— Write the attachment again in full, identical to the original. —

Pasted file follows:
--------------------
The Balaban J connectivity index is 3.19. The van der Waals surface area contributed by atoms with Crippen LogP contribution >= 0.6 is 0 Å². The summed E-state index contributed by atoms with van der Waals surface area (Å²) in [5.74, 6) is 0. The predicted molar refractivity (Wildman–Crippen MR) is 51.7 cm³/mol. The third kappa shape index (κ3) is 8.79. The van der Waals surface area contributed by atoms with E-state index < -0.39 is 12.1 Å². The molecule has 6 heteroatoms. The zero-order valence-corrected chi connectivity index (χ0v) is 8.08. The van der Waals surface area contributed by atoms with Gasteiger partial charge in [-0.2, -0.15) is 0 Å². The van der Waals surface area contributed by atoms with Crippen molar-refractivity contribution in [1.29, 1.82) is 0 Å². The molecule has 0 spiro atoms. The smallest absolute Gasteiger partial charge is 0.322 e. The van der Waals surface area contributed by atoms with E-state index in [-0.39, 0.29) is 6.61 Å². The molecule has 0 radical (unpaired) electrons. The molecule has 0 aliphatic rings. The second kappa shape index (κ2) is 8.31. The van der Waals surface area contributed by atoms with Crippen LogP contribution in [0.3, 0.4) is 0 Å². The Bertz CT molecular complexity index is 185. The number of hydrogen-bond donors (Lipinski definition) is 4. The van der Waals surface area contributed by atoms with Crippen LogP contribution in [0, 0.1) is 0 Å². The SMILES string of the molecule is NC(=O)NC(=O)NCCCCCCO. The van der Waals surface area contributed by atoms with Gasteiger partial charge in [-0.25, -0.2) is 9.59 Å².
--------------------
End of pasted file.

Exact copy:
The Balaban J connectivity index is 3.19. The van der Waals surface area contributed by atoms with Crippen LogP contribution >= 0.6 is 0 Å². The summed E-state index contributed by atoms with van der Waals surface area (Å²) in [5.74, 6) is 0. The predicted molar refractivity (Wildman–Crippen MR) is 51.7 cm³/mol. The third kappa shape index (κ3) is 8.79. The van der Waals surface area contributed by atoms with E-state index < -0.39 is 12.1 Å². The molecule has 6 heteroatoms. The zero-order valence-corrected chi connectivity index (χ0v) is 8.08. The van der Waals surface area contributed by atoms with Gasteiger partial charge in [-0.2, -0.15) is 0 Å². The van der Waals surface area contributed by atoms with Crippen molar-refractivity contribution in [1.29, 1.82) is 0 Å². The molecule has 0 spiro atoms. The smallest absolute Gasteiger partial charge is 0.322 e. The van der Waals surface area contributed by atoms with E-state index in [-0.39, 0.29) is 6.61 Å². The molecule has 0 radical (unpaired) electrons. The molecule has 0 aliphatic rings. The second kappa shape index (κ2) is 8.31. The van der Waals surface area contributed by atoms with Crippen LogP contribution in [0.3, 0.4) is 0 Å². The Bertz CT molecular complexity index is 185. The number of hydrogen-bond donors (Lipinski definition) is 4. The van der Waals surface area contributed by atoms with Crippen LogP contribution in [0, 0.1) is 0 Å². The SMILES string of the molecule is NC(=O)NC(=O)NCCCCCCO. The van der Waals surface area contributed by atoms with Gasteiger partial charge in [-0.25, -0.2) is 9.59 Å².